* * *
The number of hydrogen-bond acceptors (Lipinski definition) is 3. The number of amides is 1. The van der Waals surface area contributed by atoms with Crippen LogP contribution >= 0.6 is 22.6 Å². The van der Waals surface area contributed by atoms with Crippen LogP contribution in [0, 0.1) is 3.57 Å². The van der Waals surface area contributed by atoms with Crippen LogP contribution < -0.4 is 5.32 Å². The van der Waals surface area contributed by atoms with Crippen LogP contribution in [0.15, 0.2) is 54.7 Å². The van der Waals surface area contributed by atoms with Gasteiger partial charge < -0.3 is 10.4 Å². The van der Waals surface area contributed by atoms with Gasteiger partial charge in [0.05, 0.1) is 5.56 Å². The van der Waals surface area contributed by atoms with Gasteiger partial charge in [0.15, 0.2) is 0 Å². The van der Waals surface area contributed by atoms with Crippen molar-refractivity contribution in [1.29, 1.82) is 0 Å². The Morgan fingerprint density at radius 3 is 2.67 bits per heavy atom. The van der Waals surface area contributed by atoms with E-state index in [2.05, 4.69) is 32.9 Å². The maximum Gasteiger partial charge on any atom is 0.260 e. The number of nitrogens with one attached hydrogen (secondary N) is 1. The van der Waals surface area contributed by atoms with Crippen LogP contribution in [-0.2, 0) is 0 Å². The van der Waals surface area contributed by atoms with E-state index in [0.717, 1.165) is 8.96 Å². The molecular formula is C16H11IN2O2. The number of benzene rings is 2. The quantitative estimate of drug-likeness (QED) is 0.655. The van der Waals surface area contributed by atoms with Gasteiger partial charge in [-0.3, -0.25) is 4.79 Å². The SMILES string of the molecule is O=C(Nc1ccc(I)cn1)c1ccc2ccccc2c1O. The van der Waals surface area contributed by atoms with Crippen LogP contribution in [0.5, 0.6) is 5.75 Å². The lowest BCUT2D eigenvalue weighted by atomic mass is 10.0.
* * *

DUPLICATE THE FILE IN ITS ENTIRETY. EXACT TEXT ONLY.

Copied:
The number of hydrogen-bond acceptors (Lipinski definition) is 3. The number of amides is 1. The van der Waals surface area contributed by atoms with Crippen LogP contribution >= 0.6 is 22.6 Å². The van der Waals surface area contributed by atoms with Crippen LogP contribution in [0, 0.1) is 3.57 Å². The van der Waals surface area contributed by atoms with Crippen LogP contribution < -0.4 is 5.32 Å². The van der Waals surface area contributed by atoms with Crippen LogP contribution in [0.15, 0.2) is 54.7 Å². The van der Waals surface area contributed by atoms with Gasteiger partial charge < -0.3 is 10.4 Å². The van der Waals surface area contributed by atoms with Gasteiger partial charge in [0.05, 0.1) is 5.56 Å². The van der Waals surface area contributed by atoms with Gasteiger partial charge in [0.15, 0.2) is 0 Å². The van der Waals surface area contributed by atoms with Crippen molar-refractivity contribution in [1.29, 1.82) is 0 Å². The Morgan fingerprint density at radius 3 is 2.67 bits per heavy atom. The van der Waals surface area contributed by atoms with E-state index in [2.05, 4.69) is 32.9 Å². The maximum Gasteiger partial charge on any atom is 0.260 e. The number of nitrogens with one attached hydrogen (secondary N) is 1. The van der Waals surface area contributed by atoms with Crippen LogP contribution in [-0.2, 0) is 0 Å². The van der Waals surface area contributed by atoms with E-state index in [0.717, 1.165) is 8.96 Å². The molecular formula is C16H11IN2O2. The number of benzene rings is 2. The quantitative estimate of drug-likeness (QED) is 0.655. The van der Waals surface area contributed by atoms with Gasteiger partial charge in [-0.3, -0.25) is 4.79 Å². The SMILES string of the molecule is O=C(Nc1ccc(I)cn1)c1ccc2ccccc2c1O. The van der Waals surface area contributed by atoms with Crippen LogP contribution in [0.5, 0.6) is 5.75 Å². The lowest BCUT2D eigenvalue weighted by atomic mass is 10.0.